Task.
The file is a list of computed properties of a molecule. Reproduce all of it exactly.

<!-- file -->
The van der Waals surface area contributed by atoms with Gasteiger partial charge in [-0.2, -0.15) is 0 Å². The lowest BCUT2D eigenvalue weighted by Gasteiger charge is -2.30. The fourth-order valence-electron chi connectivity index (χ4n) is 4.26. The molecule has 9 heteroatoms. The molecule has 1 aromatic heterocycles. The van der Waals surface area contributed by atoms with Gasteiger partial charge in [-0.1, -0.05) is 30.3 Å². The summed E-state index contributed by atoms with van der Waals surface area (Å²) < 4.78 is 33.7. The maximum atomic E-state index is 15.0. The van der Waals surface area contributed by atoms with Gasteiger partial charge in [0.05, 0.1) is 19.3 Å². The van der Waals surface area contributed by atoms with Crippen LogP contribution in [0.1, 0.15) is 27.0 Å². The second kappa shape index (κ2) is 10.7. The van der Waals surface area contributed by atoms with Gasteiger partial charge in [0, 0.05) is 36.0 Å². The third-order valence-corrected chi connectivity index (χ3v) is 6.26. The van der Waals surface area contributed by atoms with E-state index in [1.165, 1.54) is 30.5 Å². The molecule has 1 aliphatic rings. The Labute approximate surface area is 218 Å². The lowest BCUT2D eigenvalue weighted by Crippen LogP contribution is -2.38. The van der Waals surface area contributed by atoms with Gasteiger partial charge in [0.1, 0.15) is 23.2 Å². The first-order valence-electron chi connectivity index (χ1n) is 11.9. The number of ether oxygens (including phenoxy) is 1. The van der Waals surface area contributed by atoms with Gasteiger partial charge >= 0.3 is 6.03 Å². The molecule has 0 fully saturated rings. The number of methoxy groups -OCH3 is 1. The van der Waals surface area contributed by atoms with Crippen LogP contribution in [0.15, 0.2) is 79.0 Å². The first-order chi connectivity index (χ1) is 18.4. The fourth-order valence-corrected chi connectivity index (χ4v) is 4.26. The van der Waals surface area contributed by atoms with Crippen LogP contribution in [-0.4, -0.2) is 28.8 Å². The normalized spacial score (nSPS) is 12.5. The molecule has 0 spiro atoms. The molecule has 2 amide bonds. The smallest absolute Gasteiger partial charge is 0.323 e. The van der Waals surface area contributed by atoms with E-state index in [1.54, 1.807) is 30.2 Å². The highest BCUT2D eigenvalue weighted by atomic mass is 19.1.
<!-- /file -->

The van der Waals surface area contributed by atoms with Gasteiger partial charge in [-0.2, -0.15) is 0 Å². The lowest BCUT2D eigenvalue weighted by Gasteiger charge is -2.30. The fourth-order valence-electron chi connectivity index (χ4n) is 4.26. The molecule has 9 heteroatoms. The molecule has 1 aromatic heterocycles. The van der Waals surface area contributed by atoms with Gasteiger partial charge in [-0.1, -0.05) is 30.3 Å². The summed E-state index contributed by atoms with van der Waals surface area (Å²) < 4.78 is 33.7. The maximum atomic E-state index is 15.0. The van der Waals surface area contributed by atoms with Gasteiger partial charge in [0.05, 0.1) is 19.3 Å². The van der Waals surface area contributed by atoms with Crippen LogP contribution in [0.1, 0.15) is 27.0 Å². The second kappa shape index (κ2) is 10.7. The van der Waals surface area contributed by atoms with Gasteiger partial charge in [0, 0.05) is 36.0 Å². The third-order valence-corrected chi connectivity index (χ3v) is 6.26. The van der Waals surface area contributed by atoms with E-state index in [1.165, 1.54) is 30.5 Å². The molecule has 1 aliphatic rings. The Labute approximate surface area is 218 Å². The lowest BCUT2D eigenvalue weighted by Crippen LogP contribution is -2.38. The van der Waals surface area contributed by atoms with Gasteiger partial charge in [0.1, 0.15) is 23.2 Å². The first-order valence-electron chi connectivity index (χ1n) is 11.9. The number of ether oxygens (including phenoxy) is 1. The van der Waals surface area contributed by atoms with Gasteiger partial charge >= 0.3 is 6.03 Å². The molecule has 0 fully saturated rings. The number of methoxy groups -OCH3 is 1. The van der Waals surface area contributed by atoms with Crippen LogP contribution in [0.15, 0.2) is 79.0 Å². The first-order chi connectivity index (χ1) is 18.4. The fourth-order valence-corrected chi connectivity index (χ4v) is 4.26. The van der Waals surface area contributed by atoms with Crippen LogP contribution in [-0.4, -0.2) is 28.8 Å². The normalized spacial score (nSPS) is 12.5. The molecule has 0 spiro atoms. The molecule has 2 amide bonds. The smallest absolute Gasteiger partial charge is 0.323 e. The van der Waals surface area contributed by atoms with E-state index in [1.54, 1.807) is 30.2 Å². The highest BCUT2D eigenvalue weighted by atomic mass is 19.1.